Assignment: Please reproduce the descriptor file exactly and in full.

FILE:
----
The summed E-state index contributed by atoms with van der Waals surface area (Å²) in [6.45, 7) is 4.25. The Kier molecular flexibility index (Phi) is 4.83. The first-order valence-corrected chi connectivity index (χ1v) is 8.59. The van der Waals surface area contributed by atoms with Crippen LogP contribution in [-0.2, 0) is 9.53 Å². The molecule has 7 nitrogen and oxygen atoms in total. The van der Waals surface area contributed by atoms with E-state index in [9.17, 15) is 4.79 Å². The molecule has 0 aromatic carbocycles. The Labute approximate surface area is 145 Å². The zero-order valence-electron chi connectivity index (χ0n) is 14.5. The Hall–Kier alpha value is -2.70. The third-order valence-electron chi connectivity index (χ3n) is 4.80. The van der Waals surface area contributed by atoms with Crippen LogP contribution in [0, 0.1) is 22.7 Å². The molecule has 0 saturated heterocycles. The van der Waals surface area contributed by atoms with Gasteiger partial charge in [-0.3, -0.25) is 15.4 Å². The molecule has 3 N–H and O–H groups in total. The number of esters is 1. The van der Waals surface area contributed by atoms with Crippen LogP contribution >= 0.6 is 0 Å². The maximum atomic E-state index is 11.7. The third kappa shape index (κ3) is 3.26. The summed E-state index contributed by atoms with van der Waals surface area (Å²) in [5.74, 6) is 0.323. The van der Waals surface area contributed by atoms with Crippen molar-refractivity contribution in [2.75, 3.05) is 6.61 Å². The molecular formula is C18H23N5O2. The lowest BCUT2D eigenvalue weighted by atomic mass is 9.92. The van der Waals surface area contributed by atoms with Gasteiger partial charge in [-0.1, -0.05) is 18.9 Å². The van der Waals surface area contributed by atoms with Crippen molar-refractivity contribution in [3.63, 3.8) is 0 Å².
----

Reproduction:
The summed E-state index contributed by atoms with van der Waals surface area (Å²) in [6.45, 7) is 4.25. The Kier molecular flexibility index (Phi) is 4.83. The first-order valence-corrected chi connectivity index (χ1v) is 8.59. The van der Waals surface area contributed by atoms with Crippen LogP contribution in [-0.2, 0) is 9.53 Å². The molecule has 7 nitrogen and oxygen atoms in total. The van der Waals surface area contributed by atoms with E-state index in [9.17, 15) is 4.79 Å². The molecule has 0 aromatic carbocycles. The Labute approximate surface area is 145 Å². The zero-order valence-electron chi connectivity index (χ0n) is 14.5. The Hall–Kier alpha value is -2.70. The third-order valence-electron chi connectivity index (χ3n) is 4.80. The van der Waals surface area contributed by atoms with Crippen LogP contribution in [0, 0.1) is 22.7 Å². The molecule has 0 saturated heterocycles. The van der Waals surface area contributed by atoms with Gasteiger partial charge in [-0.3, -0.25) is 15.4 Å². The molecule has 3 N–H and O–H groups in total. The number of esters is 1. The van der Waals surface area contributed by atoms with Crippen LogP contribution >= 0.6 is 0 Å². The maximum atomic E-state index is 11.7. The third kappa shape index (κ3) is 3.26. The summed E-state index contributed by atoms with van der Waals surface area (Å²) in [5.74, 6) is 0.323. The van der Waals surface area contributed by atoms with Crippen molar-refractivity contribution in [2.75, 3.05) is 6.61 Å². The molecular formula is C18H23N5O2. The lowest BCUT2D eigenvalue weighted by atomic mass is 9.92. The van der Waals surface area contributed by atoms with Gasteiger partial charge in [-0.1, -0.05) is 18.9 Å². The van der Waals surface area contributed by atoms with Crippen molar-refractivity contribution in [3.63, 3.8) is 0 Å².